Networked Councillor: connecting with your councillor (or council) online

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Rows of chairs in front of a line of tables
City Council Chamber, Seattle , 1962 from Seattle Municipal Archives (CC BY-SA 2.0)

This morning I came into work with the intention of writing a blog post about Networked Councillor. The idea was to try to say something meaningful about the project for myself. You can learn more about what that’s all about here.

Anyway, I couldn’t think of anything particularly meaningful that hadn’t been said by someone better qualified, so I figured it might be a good idea to investigate, for just a minute, how easy it might be to contact a councillor for myself.

Problem was – and this is a terrible confession to make – I wasn’t even sure what the name of my ward was, let alone my councillors’ names, so I needed to take a look on the Brighton and Hove City Council website to find out. Unfortunately – and while it really is a very nice looking website – when I found the ‘find your councillor’ page within the Council and Democracy section, it didn’t help.

I’d expected to find a postcode look-up service, which I remember the council having before. So I asked the council on Twitter. Within a few minutes, not only did I have a response, but a commitment to resolve the problem, as you can see from this Storify of the tweets…

Brilliant. A few years ago, a (very minor) problem like this could have gone unnoticed for weeks because, while people would have spotted it, they may have considered it too trifling to bother with given the time it would take to tell someone. Now social media permit people to quickly say something that can lead to real action with minimal fuss.

That is as important for councillors as it is for councils. If I’m being brutally honest, the time I’ve got to share stuff with politicians is limited. Just as if I’d been faced with filling out a form or writing a letter I might have not told the council about the problem with the website, if I’m faced with attending a surgery in person or writing a letter, I probably wouldn’t talk to my councillor. Frankly, if councillors don’t make it easy for me to talk to them, I won’t and I’m guessing I’m not alone in holding this sentiment. In that light, it’s natural that many of us don’t think councillors are people who can solve problems for us – when , in fact, they often are.

That’s a problem for us all, because it can have a corrosive effect on the power of local democracy to solve local problems, which obviously is a bad thing. But cases like the one I’ve highlighted offer a little light at the end of the tunnel, as does the Networked Councillor report, because it sheds light on how we can be better connected to local democracy.

This blog post was supposed to add to the debate around the report – on what we should expect from councillors and how they should navigate this world. I’m afraid it’s done absolutely nothing to help that. But at least, maybe, it’s illustrated why getting online makes sense – and how  it will help councillors connect with people like me, who are online, time poor, short of attention but nonetheless have something to say. There are more than a few of us, I’m guessing.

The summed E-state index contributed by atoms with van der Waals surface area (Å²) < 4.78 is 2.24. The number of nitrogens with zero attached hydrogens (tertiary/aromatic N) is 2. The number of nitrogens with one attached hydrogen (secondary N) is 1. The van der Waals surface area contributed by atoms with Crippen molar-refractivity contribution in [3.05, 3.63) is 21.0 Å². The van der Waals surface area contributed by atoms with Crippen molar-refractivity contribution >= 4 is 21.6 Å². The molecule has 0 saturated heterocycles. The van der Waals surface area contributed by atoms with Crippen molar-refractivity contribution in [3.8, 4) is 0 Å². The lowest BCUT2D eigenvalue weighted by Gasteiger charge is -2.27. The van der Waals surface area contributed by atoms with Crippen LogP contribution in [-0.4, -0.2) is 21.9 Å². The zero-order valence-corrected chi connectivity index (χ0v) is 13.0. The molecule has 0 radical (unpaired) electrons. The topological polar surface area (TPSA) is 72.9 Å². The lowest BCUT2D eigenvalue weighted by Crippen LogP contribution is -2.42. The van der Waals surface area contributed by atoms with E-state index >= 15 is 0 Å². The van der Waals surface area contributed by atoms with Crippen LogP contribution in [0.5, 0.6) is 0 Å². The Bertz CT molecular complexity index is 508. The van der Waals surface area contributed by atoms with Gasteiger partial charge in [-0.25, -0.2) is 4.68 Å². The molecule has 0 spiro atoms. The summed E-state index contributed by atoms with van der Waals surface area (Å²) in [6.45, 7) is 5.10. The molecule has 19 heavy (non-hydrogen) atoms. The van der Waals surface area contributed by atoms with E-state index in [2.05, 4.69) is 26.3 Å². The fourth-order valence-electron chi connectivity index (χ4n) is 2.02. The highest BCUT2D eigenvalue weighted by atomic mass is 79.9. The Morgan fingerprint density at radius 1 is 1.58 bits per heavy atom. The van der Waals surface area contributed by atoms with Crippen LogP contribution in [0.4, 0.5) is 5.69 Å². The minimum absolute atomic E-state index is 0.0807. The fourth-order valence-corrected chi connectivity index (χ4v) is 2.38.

Gritting bins in Brighton

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Brighton in the snow taken by Neate Photos - on a Creative Commons Licence

With all the cold weather I thought it might be useful to have a little look at the gritting information available for where I live.

I’ve taken a PDF file on Brighton and Hove’s website and made it into a spreadsheet, which you can see here.

I’ve also made the spreadsheet into a kind of pivot-table type explorable gadget, which you can see as a tab on the spreadsheet. This should make it easy for you to be able to play a bit with the data – and find out where the grit bins in your area are. Word of warning: This provides the location of the bins from the PDF – which, as I understand it, can be used by public when necessary. Lots of wards (including my own, Brunswick and Adelaide) don’t have bins, probably because they’re quite built up. The pixel limit of my theme means I can’t stretch it across the page, but you can see it below. To play with it properly I’d recommend that you go to the spreadsheet.

The council has recently added a number of bins since the cold weather last year (and early this year) and you can use the gadget to see where the new bins are.

What’s missing at the moment are the lat-long co-ordinates for each of the bins. It might (also) be helpful to find out whether the bins are full – and what ‘yellow, green, cream’ bins are specifically for.

Brighton and Hove has lots of information about the bins, but nothing specifically about routes. In Birmingham there was a list of the roads that get gritted. Dave Harte of the Bournville blog made that in to a map for his area and turned it into a spreadsheet. Inspired by this, a few folk who are members of the local OpenStreetMap group turned it into a more comprehensive map for the Midlands.

It’d be nice if we could start a similar bit of community activity here in Brighton, but I’m too new to the area to have a clue where to start! However, I’ve made an open copy of the spreadsheet. This is just in case anyone else wants to add information – for example lat/long or more info about the location of the grit bins.